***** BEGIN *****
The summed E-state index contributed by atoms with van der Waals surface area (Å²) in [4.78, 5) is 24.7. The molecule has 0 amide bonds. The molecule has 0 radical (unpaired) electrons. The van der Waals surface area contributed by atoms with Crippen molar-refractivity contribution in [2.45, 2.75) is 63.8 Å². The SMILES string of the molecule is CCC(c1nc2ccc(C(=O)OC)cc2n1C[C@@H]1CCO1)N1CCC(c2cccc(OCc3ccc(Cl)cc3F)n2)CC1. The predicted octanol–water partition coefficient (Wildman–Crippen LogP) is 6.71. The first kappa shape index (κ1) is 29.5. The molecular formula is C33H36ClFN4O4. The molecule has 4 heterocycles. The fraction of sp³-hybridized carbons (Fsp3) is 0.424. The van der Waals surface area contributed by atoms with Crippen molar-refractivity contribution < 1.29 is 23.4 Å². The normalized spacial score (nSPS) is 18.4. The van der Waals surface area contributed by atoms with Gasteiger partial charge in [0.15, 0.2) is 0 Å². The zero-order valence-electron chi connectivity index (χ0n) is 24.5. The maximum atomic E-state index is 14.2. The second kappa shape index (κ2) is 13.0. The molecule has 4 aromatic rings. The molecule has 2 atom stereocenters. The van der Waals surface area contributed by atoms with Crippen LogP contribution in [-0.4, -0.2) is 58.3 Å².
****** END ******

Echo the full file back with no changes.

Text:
The summed E-state index contributed by atoms with van der Waals surface area (Å²) in [4.78, 5) is 24.7. The molecule has 0 amide bonds. The molecule has 0 radical (unpaired) electrons. The van der Waals surface area contributed by atoms with Crippen molar-refractivity contribution in [2.45, 2.75) is 63.8 Å². The SMILES string of the molecule is CCC(c1nc2ccc(C(=O)OC)cc2n1C[C@@H]1CCO1)N1CCC(c2cccc(OCc3ccc(Cl)cc3F)n2)CC1. The predicted octanol–water partition coefficient (Wildman–Crippen LogP) is 6.71. The first kappa shape index (κ1) is 29.5. The molecular formula is C33H36ClFN4O4. The molecule has 4 heterocycles. The fraction of sp³-hybridized carbons (Fsp3) is 0.424. The van der Waals surface area contributed by atoms with Crippen molar-refractivity contribution < 1.29 is 23.4 Å². The normalized spacial score (nSPS) is 18.4. The van der Waals surface area contributed by atoms with Gasteiger partial charge in [0.15, 0.2) is 0 Å². The zero-order valence-electron chi connectivity index (χ0n) is 24.5. The maximum atomic E-state index is 14.2. The second kappa shape index (κ2) is 13.0. The molecule has 4 aromatic rings. The molecule has 2 atom stereocenters. The van der Waals surface area contributed by atoms with Crippen LogP contribution in [-0.4, -0.2) is 58.3 Å².